Over the last few years, student performance has soared on math and English tests across New York State, with the most dramatic improvements evident in urban districts such as Buffalo, leading many to celebrate the progress.
But now, state education officials say the progress may not have been quite what it seemed.
Weaknesses in the state’s testing and scoring systems over the last several years created what Education Commissioner David M. Steiner equates to systemic “grade inflation.”
- Students who score at the “proficient” level in middle school math, for instance, stand only a 1-in-3 chance of doing well enough in high school to succeed in college math, he said.
- Students begin getting “inflated” test scores before they hit high school, state officials said. A student who scores a 3 on a state math test — which is considered “proficient” on the scale of 1 to 4 — stands only a 30 percent chance of getting an 80 on the high school Regents math exam, they said.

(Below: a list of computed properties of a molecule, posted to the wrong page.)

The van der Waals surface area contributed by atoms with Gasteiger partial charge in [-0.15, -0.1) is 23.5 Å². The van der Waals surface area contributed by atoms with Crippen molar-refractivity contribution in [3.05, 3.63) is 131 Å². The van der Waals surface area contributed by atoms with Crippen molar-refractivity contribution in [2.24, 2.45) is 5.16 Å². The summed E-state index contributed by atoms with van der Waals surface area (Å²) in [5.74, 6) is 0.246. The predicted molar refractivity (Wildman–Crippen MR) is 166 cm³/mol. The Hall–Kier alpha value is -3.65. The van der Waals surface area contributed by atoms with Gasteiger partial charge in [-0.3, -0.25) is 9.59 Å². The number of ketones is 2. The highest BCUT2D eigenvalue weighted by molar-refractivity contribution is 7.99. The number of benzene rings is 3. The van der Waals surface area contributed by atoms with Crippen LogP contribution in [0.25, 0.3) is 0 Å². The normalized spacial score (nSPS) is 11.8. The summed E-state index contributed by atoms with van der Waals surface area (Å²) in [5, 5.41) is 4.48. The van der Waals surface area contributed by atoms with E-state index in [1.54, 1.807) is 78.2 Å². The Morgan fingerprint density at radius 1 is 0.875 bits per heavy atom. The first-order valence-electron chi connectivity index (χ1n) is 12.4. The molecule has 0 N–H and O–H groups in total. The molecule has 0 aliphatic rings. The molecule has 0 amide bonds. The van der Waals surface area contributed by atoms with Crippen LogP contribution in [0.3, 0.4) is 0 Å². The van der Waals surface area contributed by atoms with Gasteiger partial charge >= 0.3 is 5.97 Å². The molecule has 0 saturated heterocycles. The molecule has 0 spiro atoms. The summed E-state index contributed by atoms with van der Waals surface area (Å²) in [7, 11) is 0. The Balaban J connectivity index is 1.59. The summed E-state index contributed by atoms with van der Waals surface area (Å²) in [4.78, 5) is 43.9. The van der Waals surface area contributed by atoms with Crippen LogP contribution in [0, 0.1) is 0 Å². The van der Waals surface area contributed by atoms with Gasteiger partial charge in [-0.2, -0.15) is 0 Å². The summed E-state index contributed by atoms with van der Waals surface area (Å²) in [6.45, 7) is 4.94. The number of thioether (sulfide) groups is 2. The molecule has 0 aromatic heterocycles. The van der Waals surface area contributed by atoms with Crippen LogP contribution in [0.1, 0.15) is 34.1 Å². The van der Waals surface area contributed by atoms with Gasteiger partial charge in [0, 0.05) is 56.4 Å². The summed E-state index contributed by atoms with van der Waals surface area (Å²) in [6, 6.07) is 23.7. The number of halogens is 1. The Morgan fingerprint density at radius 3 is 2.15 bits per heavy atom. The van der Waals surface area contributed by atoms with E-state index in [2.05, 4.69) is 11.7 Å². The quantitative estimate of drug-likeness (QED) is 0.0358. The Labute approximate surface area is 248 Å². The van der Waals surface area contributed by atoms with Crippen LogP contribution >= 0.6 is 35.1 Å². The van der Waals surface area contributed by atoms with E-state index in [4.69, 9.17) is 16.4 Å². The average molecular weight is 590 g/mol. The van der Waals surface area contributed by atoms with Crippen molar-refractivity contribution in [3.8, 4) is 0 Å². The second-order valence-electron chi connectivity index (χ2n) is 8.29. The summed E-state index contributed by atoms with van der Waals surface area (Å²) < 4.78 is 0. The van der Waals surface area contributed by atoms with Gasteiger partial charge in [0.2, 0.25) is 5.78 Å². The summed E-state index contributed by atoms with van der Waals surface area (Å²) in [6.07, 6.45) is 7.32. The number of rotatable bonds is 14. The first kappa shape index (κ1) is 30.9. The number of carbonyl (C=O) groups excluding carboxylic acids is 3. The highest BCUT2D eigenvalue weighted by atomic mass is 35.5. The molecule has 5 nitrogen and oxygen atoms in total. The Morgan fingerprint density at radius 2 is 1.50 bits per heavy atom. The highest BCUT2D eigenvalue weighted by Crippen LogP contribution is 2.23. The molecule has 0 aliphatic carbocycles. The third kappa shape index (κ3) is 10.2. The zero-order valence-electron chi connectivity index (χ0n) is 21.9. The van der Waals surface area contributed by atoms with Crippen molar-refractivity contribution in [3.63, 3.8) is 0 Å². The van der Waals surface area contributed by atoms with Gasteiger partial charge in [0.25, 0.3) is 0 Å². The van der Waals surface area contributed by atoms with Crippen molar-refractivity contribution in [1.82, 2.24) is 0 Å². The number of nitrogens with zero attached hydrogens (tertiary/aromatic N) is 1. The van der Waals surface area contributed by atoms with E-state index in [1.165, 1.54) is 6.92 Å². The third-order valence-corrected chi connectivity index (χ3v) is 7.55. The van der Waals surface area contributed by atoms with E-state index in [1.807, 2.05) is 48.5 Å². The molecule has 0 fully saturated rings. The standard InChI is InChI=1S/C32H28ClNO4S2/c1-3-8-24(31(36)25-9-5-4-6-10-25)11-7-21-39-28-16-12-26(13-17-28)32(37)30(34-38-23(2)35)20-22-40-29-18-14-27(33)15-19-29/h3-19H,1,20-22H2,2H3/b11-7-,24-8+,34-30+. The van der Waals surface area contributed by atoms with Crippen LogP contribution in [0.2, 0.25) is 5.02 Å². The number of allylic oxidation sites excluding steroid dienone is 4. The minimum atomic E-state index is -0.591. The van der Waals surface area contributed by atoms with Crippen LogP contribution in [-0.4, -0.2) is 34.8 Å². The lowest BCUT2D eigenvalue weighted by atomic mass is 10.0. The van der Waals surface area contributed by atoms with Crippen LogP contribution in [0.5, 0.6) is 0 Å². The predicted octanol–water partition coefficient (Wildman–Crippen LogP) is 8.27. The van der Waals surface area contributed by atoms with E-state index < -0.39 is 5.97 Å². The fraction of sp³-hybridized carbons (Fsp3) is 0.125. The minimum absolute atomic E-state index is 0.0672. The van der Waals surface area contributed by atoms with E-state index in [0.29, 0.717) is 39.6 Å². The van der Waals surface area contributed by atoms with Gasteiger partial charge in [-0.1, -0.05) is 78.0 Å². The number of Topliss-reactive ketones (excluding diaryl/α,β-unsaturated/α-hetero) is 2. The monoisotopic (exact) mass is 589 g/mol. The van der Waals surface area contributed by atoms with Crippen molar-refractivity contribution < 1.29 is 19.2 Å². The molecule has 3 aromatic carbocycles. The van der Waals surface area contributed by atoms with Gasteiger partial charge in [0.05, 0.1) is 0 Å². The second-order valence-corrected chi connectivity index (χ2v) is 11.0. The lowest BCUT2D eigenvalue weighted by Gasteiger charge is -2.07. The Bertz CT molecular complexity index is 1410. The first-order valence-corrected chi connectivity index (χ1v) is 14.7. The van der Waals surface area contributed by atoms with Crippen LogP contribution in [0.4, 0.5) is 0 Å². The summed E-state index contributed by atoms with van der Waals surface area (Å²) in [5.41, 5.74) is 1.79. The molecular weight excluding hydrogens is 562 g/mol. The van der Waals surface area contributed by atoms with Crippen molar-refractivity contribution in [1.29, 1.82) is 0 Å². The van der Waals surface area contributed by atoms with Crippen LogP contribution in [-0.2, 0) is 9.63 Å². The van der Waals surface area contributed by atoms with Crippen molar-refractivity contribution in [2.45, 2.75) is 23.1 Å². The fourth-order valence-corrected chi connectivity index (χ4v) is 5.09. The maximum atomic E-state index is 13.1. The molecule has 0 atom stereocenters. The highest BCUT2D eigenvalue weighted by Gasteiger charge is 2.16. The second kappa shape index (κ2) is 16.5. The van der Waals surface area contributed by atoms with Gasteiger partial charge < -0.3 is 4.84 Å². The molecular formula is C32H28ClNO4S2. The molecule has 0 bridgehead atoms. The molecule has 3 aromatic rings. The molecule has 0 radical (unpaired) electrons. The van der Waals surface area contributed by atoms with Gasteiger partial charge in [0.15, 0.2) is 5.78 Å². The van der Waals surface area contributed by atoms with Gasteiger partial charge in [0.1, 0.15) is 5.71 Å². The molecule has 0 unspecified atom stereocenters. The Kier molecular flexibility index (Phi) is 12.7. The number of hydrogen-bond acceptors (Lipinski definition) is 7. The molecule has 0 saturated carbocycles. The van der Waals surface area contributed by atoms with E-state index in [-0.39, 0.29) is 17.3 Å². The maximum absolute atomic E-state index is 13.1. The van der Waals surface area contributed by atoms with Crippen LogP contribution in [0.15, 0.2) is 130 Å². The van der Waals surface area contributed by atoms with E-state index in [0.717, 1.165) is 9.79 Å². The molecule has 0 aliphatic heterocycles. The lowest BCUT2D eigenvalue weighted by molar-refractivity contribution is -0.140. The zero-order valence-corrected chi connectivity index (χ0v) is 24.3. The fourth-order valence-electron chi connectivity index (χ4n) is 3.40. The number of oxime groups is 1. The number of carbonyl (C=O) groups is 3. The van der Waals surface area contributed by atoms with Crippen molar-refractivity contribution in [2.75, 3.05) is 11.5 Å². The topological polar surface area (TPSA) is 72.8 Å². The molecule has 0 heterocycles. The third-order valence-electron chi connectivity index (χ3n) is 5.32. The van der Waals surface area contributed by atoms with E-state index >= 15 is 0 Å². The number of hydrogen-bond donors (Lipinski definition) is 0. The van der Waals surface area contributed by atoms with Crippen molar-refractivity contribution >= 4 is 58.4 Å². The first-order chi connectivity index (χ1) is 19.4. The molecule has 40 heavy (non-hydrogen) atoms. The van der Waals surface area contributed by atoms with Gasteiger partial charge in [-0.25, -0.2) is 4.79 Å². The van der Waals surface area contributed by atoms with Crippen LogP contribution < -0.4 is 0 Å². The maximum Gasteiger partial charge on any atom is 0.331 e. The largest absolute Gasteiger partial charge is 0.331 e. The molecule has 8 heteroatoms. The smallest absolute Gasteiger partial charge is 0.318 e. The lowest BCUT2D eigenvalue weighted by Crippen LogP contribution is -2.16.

- ...a student who scored at the proficient level on a state test in 2006 was in the 45th percentile on the national test, meaning that 55 percent of students in the country scored better. In 2009, the same score on the state test would land a student in the 20th percentile on the national test, meaning that 80 percent of students nationwide scored better.
The state Education Department recently asked a group of experts, led by Harvard University’s Daniel M. Koretz, to determine how closely eighth-grade scores correlate to high school Regents exam scores — and how well those Regents exam scores correlate to success in college.
Flawed tests distort sharp rise in scores by students
By Mary B. Pasciak
Updated: July 06, 2010, 11:42 pm / 19 comments
Published: July 07, 2010, 6:35 am